This will be a test for the republicans now. If they stand on constitutional and conservative principles and pursue that agenda, I believe they will stay in power for some time. If they instead try to "coddle, woo, compromise and otherwise accomodate the socalist/liberal factions of our society, I believe they will be "gone in 60 seconds", so to speak. The libs hate conservatism and deep down would love to see conservatives silenced for eternity. Nothing less will satisfy them. Therefore, disengage from the opposition. They can either join with us or get out of the way. If what we do works, maybe they will see the light. If it does not, they can "NAAANAA, NA NANNAAA, all they want and be right.

I have seen evidence these last 8 years that dems will do anything to stay in power. They are corrupted and delusional. And their supporters stand behind them, offering lame excuses and ignorant reasonings. I pray those who align ourselves with the republican party, will overall, guard against this. We must hold our representatives to a high moral standard and be willing to bring down, from within, any who seek to obstruct the law. And never, never excuse inexcuseable behavior. If we lose our position of power because of this, so be it. We were not worthy to hold it to begin with. Those in positions of power in our representative form of government are a reflection of US. They are us and we are them.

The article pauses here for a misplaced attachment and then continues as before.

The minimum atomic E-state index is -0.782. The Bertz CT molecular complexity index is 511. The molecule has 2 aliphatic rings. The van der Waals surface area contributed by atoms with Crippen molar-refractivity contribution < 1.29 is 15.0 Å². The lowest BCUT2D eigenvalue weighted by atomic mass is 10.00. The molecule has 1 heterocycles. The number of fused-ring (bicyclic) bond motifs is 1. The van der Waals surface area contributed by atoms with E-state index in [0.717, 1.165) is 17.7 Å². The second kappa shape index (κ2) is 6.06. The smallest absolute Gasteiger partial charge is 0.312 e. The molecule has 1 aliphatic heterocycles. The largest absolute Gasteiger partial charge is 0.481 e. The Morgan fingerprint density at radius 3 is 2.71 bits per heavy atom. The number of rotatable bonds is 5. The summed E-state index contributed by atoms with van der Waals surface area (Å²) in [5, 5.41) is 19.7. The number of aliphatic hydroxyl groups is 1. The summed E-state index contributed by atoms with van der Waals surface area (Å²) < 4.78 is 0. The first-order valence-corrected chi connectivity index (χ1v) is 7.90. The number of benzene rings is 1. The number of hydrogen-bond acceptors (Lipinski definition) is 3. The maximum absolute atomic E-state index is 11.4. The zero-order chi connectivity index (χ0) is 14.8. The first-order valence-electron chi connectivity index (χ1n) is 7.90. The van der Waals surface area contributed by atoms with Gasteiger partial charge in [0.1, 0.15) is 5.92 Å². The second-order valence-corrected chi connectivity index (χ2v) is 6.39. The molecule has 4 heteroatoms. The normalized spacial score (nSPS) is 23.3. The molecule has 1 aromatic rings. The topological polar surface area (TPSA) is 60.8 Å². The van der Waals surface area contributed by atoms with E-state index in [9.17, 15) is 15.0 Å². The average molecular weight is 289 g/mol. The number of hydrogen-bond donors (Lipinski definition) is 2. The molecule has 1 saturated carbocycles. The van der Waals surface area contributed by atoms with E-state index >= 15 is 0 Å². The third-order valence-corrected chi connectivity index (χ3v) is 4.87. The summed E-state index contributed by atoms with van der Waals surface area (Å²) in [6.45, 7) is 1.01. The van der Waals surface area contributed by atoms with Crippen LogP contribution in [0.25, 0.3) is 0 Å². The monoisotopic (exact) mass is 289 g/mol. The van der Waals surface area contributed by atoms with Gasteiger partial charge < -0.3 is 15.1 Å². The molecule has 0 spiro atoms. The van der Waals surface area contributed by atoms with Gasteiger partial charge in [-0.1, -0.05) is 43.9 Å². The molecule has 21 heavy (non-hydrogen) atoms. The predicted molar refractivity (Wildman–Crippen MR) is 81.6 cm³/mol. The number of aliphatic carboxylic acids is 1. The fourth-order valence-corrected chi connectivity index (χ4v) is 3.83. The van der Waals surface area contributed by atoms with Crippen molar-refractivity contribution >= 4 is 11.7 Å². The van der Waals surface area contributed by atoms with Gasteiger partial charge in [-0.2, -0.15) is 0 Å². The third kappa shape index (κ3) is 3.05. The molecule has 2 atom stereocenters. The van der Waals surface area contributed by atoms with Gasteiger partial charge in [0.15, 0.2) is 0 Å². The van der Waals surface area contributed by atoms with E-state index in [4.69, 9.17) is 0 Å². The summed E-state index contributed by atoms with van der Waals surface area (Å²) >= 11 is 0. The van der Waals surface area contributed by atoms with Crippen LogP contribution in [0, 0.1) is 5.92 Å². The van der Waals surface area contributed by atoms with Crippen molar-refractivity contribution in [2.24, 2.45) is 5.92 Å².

Everything that could be said, can't possibly be said. I can list a whole bunch of area's that I am dissatisfied with in regards to the republican party. But I am willing to stand with them and pray they will serve constitutionally and righteously. We have to begin somehere. But man am I happy to see the Clintonistas go......(BIG GRIN!!!)Think I'll be running for cover now.....

-- Wendy@GraceAcres (wjl7@hotmail.com), December 15, 2000.